Practice: At least three times once a day to clear the throat. Morning is a good time, or before you’re about to make a speech.

Benefits: Through the roaring “ahs” the sweetness of the voice is uncovered; clears and cleanses the throat and passages of the ears, nose and mouth; promotes a clear voice and develops good speech and confidence.

 

2. Marjariasana (cat stretch)

Use this practice to loosen up your chest, neck, shoulders and throat.

Position: Kneel on all fours with your hands shoulder-width apart, knees hip-width apart.

Breathing: On the inhalation, lift your tailbone, lift your chest and look up, arching your back. Feel your throat stretching. Gaze up to your third eye. On the exhalation, tuck your tailbone under, tuck your chin in and gaze towards your navel, rounding your spine and stretching deeply across your upper back.

Practice: Continue moving like this with the “in” and “out” breaths. You can also hold the inhalation position and breathe in and out through your stretched throat.

Benefits: Frees up the spine; opens the chest and shoulders; stretches and opens the throat.

 
3. Ustrasana (camel pose)

Softness, mobility and lightness are created with this pose.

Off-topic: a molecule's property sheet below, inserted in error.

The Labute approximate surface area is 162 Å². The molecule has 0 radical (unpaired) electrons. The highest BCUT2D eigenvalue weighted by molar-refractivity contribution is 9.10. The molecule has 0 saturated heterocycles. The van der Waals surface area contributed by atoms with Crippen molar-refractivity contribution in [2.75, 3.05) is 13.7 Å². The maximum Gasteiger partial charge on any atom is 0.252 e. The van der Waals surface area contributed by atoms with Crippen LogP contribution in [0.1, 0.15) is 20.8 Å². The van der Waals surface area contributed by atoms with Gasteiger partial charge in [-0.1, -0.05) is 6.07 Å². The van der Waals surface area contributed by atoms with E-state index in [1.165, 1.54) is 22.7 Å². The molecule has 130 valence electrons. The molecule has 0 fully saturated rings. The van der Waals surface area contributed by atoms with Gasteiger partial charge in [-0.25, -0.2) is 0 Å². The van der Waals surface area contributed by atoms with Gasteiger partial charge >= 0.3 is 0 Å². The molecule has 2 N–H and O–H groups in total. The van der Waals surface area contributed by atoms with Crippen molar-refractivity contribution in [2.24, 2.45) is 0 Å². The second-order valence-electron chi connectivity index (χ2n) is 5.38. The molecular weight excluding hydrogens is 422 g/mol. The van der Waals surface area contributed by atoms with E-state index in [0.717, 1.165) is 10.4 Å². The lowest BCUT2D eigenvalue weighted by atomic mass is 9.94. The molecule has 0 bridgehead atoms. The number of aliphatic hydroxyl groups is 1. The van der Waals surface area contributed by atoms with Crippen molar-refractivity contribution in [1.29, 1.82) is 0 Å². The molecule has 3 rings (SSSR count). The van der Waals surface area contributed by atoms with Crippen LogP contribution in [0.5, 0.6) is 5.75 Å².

Position: Kneel on the floor, knees hip-width apart, hands on your hips. Your toes are either tucked under (easier variation) or the tops of your feet are touching the floor.

Breathing: As you inhale, roll your shoulders back and open your chest. Check that your hips stay aligned above your knees. Exhale and reach back with one arm to grasp the ankle on the same side; extend your other arm up. Tilt your head back a little and stay there with the breath. Inhale fully and exhale through the throat centre. Take deep, full breaths through the nose. Inhale to release and repeat on the other side.

Benefits: Creates a supple spine and opens the chest and shoulders, helping to correct bad posture; stretches and opens the throat muscles.

Contraindications: Avoid if there is lower back strain.

 

Jessie Chapman is a yoga teacher who runs Radiance Yoga Wellness Retreats in Byron Bay and Bali, which include chakra awareness and voice with Carmelle Moore. Jessie has produced four yoga books (HarperCollins) and a Radiance Yoga DVD for home practice. W: www.radianceretreats.com. Black and white photos are from Jessie’s yoga books (HarperCollins).

 

 


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The WellBeing Team